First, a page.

Online escape games (sometimes known as online escape rooms) are a bit of a new phenomenon that have grown out of the Covid-19 pandemic. Escape room companies had to shut their doors in March 2020 so turned to the Internet to offer games online to help keep them afloat. There were plenty of Play at Home games available prior to Covid, with the most popular being the likes of ‘Unlock!’ and ‘Exit: The Game’ which are still very popular but now have a lot more competition.
If you’re looking for an activity to do with family or friends that you can do while still being socially distant, then online escape games are a great alternative to the standard weekly quiz. There are a number of different types of game and most of them can be played in separate households simultaneously. We find that having a Zoom call running in the background is a useful way to collaborate on puzzles – but really that depends on the online escape game style that you choose.
When looking at online escape games, we like to categorise them into four distinct sections, although some of games can blur the lines and fit into multiple categories. Broadly speaking, here are the types of online escape game that you may encounter, we won’t mention any specific games here so be sure to check out the relevant section of the blog for the styles that interest you.
These online escape games are exactly as they sound: purely online. You don’t need a printer or any physical items (although a notepad and pen is always useful). Some games are designed to be collaborative and allow you each to control a cursor on the same screen while others can only be controlled by one person. The latter of these games is where the ability to screen share on something like Zoom is very useful.
These games also vary wildly in style, from those that emulate a point and click video game, to others that are more reminiscent of the choose your own adventure books. Others use images and videos to showcase their puzzles, or you might come across those that are online scavenger hunts, filled with puzzles and cryptic riddles – or a mixture of all of those things.
These are as close as you’ll get to a physical escape room online, simply because they are physical escape rooms. Your gamesmaster takes on the roll of a live avatar that you ‘control’ to solve the room. Your team normally join a Zoom call that the company has set up and then you ask the avatar to look at certain items, and to try codes in padlocks etc…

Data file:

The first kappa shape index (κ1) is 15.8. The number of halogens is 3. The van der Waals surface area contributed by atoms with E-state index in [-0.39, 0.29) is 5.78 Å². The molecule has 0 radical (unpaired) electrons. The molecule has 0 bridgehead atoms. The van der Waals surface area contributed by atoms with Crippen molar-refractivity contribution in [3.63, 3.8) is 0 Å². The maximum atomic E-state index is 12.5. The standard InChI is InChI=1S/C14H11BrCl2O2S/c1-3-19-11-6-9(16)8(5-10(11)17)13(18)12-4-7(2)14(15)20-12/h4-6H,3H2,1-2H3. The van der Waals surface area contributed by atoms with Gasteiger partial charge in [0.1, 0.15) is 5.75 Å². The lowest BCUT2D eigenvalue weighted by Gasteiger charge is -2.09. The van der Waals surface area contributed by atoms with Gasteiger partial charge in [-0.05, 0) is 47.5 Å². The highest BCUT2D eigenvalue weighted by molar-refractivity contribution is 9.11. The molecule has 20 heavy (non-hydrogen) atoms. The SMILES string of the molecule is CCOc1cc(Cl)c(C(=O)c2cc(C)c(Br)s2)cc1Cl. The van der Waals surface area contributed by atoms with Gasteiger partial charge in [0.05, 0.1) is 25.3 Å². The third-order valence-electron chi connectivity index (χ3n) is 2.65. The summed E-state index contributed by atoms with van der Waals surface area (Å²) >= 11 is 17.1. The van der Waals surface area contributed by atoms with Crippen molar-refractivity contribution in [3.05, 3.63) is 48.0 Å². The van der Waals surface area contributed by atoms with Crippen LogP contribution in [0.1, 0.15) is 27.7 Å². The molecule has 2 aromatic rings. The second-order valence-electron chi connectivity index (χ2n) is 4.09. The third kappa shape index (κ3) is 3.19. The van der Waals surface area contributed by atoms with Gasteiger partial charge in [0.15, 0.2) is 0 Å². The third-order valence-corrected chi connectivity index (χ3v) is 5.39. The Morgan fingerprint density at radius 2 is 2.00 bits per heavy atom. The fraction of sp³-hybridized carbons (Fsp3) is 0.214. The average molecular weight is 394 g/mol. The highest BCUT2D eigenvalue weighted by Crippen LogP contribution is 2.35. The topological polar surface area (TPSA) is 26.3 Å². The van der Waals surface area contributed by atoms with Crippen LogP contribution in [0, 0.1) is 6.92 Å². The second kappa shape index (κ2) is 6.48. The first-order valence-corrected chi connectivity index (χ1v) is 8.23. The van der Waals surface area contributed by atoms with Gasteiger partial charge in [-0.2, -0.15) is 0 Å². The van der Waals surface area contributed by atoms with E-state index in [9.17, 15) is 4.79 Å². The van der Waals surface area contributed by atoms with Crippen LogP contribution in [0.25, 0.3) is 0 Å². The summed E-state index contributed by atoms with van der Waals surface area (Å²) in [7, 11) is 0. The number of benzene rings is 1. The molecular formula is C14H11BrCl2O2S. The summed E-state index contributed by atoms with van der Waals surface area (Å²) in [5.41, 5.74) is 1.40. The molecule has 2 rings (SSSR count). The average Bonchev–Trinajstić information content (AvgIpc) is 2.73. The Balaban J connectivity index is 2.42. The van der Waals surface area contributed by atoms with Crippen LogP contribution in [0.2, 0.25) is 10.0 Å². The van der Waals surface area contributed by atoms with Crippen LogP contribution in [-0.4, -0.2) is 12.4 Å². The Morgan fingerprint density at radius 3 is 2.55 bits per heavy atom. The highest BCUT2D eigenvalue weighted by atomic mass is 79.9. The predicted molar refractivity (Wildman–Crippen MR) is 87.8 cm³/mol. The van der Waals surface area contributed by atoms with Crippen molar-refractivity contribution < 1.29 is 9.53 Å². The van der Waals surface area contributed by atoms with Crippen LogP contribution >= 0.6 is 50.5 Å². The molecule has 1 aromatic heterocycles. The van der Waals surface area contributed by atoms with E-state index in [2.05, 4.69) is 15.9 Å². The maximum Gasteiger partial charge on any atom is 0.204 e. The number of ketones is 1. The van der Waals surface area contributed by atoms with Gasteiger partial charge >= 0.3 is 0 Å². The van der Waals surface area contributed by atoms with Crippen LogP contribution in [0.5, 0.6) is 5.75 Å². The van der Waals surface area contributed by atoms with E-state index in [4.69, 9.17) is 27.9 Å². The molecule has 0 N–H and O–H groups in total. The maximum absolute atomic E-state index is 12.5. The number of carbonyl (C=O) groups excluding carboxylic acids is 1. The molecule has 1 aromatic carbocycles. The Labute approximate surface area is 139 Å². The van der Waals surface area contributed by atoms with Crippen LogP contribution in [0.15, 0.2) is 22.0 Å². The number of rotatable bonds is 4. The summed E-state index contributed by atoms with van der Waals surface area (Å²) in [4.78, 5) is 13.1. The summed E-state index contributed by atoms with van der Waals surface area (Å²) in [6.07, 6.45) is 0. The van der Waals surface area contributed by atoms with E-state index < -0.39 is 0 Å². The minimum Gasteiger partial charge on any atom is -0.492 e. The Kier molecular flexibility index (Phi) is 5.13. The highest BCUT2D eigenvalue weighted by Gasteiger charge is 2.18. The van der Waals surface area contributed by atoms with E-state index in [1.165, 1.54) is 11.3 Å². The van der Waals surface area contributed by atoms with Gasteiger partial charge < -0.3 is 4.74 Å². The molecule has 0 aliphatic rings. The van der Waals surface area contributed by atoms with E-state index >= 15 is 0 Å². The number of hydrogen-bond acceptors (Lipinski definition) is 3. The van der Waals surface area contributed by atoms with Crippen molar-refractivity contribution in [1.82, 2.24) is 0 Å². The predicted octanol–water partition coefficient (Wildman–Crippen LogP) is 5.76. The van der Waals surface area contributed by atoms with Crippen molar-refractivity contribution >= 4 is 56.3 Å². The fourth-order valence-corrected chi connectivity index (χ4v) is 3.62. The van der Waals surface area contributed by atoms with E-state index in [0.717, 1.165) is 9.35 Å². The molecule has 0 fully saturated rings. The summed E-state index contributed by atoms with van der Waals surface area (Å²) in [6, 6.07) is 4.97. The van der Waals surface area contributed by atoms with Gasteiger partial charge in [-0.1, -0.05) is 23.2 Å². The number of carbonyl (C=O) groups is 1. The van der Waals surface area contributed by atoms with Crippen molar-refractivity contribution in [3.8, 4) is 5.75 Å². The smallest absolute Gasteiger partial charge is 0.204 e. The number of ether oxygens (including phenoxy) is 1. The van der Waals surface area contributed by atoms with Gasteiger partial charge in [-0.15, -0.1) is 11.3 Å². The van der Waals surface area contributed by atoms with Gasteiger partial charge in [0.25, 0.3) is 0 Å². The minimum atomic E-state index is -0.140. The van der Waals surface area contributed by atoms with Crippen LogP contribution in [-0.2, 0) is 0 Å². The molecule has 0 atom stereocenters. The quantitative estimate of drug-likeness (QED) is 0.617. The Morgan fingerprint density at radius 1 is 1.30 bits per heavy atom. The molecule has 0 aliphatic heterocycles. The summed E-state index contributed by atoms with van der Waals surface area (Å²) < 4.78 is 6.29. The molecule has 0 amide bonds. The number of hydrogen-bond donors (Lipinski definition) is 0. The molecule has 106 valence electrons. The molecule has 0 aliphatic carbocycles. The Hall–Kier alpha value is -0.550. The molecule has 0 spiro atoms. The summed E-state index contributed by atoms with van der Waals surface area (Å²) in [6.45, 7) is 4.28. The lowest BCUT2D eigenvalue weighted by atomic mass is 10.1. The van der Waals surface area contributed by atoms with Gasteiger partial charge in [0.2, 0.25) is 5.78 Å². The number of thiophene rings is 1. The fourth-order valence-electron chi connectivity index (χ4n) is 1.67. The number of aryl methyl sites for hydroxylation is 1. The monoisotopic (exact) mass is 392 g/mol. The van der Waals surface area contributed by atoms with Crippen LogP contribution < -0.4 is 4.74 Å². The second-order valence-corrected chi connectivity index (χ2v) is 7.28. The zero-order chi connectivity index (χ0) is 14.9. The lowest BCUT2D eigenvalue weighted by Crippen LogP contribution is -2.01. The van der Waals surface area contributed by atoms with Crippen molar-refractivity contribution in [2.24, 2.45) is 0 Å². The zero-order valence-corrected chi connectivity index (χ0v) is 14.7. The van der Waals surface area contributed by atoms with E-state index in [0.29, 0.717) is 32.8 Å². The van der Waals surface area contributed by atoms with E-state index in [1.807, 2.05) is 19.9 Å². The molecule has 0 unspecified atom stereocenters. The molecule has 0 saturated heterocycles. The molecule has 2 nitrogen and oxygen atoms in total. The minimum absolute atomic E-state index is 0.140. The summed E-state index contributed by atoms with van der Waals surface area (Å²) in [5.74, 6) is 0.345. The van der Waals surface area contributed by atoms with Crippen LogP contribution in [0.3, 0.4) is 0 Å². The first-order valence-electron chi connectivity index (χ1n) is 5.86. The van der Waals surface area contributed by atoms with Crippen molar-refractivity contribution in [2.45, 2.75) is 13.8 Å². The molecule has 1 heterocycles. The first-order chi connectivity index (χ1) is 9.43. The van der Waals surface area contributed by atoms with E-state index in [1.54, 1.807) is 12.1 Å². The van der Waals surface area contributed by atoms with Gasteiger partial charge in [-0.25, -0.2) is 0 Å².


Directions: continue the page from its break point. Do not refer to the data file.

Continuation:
Not all live avatar rooms have the same features, you may find some that are as ‘basic’ as one camera that the avatar directs, while others use multiple cameras, an inventory system, and more complex setups.
There are so many great physical escape rooms around the world and the chance of getting to do them in real life is slim, the live avatar experience is the next best thing to being in the room. It’s worth noting though that live avatar rooms are often the most expensive of the online escape game experiences.
Exactly as it sounds, you buy an online escape game, and normally you are sent a PDF file that you need to print in order to be able to play. We’ve found that these games often involve a lot of cutting so make sure you allow ample preparation time before you actually want to play.
Not everyone has a printer, so a number of companies offer a printing service to help you out. These cost a little more but it’s still cheaper than buying a printer, ink and paper!
Some companies get very creative with their print + play games and you won’t just be printing a piece of paper and keeping it intact, some of them need to be cut, and some can turn into rather intricate 3D models that you need to solve (don’t worry, you don’t need to be an origami master).
Escape room boxes are a different breed all together. Generally they are self contained games and everything you need will be in the box you receive. However, sometimes there are phone apps you can use to enhance your experience or sometimes they will require you to go online to continue your investigations.
Make sure you check what will be needed before you buy an escape game box. Generally we’ve found that with the ‘Unlock!’ and ‘Exit: The Game’ boxes you don’t need anything other than what is contained in the box (plus a smartphone or tablet for ‘Unlock!’). However other experiences generally seem to need at least a connection to the internet.
So that’s it! Those are the main types of game available and they are certainly more fun than a weekly quiz. If you decide to give them a go, let us know how you get on in the comments below.